What happens when a tech-focused insurance startup and a world-renowned health system team up to sell health plans in a market beset by turmoil? Oscar Health and the Cleveland Clinic intend to find out.
The startup insurer and health system announced Thursday that they will offer co-branded individual market products both on- and off-exchange in Ohio starting next year, pending regulatory approval.
Ohio has been in the spotlight lately amid the debate over the Affordable Care Act, as Anthem’s decision to exit the state’s marketplace next year left 18 counties facing the possibility of having no exchange insurer, according to the Ohio Department of Insurance.
However, none of the five counties where Oscar and the Cleveland Clinic will offer individual plans are the ones projected to have no exchange options next year. The organizations chose those specific counties simply because they are the areas where Cleveland Clinic facilities are located, Oscar spokeswoman Emma Riccardi wrote in an email to FierceHealthcare.
The new health plans aim to offer consumers a “seamless, guided healthcare experience” that will leverage both organizations’ best attributes.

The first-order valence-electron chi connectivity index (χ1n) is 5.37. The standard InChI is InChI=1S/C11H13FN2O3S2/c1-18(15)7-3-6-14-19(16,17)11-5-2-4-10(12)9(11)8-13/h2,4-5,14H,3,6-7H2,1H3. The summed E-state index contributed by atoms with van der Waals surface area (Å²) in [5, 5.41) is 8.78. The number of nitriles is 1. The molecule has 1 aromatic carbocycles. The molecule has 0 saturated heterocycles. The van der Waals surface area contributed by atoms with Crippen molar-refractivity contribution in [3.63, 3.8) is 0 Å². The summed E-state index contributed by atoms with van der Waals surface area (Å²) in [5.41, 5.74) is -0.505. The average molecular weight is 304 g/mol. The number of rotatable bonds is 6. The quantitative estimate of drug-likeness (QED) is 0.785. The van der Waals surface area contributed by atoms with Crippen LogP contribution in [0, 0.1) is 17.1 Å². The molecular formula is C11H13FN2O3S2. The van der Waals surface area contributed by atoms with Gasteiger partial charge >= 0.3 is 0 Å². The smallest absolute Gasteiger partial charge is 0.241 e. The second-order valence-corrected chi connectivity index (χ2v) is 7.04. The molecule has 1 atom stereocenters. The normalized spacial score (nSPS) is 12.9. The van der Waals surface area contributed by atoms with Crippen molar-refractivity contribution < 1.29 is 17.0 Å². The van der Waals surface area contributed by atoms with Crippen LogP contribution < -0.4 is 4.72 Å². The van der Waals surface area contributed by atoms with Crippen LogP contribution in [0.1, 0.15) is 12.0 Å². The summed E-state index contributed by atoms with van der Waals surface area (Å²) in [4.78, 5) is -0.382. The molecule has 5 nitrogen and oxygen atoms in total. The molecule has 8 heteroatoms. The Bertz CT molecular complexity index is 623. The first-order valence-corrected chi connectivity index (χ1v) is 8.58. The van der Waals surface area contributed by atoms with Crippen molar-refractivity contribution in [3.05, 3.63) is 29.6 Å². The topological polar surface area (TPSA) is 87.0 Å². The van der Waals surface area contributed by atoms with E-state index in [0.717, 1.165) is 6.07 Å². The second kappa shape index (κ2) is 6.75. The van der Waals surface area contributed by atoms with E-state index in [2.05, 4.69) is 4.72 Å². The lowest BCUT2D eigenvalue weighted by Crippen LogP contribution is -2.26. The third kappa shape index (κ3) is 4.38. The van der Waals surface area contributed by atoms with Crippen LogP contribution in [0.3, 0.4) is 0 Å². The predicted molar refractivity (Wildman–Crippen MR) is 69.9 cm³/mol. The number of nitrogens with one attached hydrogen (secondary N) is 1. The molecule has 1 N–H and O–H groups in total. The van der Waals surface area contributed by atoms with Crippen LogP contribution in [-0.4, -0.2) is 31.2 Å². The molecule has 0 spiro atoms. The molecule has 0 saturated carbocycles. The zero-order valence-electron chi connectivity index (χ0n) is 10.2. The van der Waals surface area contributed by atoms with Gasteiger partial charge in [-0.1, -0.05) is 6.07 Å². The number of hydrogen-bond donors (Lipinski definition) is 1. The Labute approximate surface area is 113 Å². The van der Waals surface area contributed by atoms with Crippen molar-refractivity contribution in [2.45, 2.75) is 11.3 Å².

For example, each member will be assigned to both a Cleveland Clinic Care Team made up of a dedicated primary care doctor and care managers, and an Oscar Health Concierge Team composed of a nurse and three care guides. The idea is for the teams to work together to proactively meet members’ health and wellness needs.
Keeping with Oscar’s own heavy focus on technology to improve the member experience, members will be able to access telehealth services through Cleveland Clinic's Express Care Online and Oscar's Virtual Visits with no co-pay. In a blog post about the new partnership, Oscar CEO Mario Schlosser adds that members will have access to optimized care search tools and a “beautifully designed mobile experience.”
“By linking Oscar’s member engagement platform to a world-renowned, physician-led health system like the Cleveland Clinic, we can align incentives and focus on the things that matter most: keeping members healthy; making it as easy as possible for them to find care when they need it, in the right clinical setting; and driving healthcare costs down,” Schlosser said in the companies’ announcement.
Thursday’s announcement is the second time this week that Oscar made headlines, as it also launched a new machine learning tool that seeks to deliver relevant clinical insights to physicians.
Despite all the new ventures it is undertaking, Oscar is not yet profitable. In fact, the startup lost $204.9 million last year. Things may be looking up, however, as Oscar lost just $25.8 million in the first quarter of 2017—nearly half of the amount it had lost by the same time in 2016.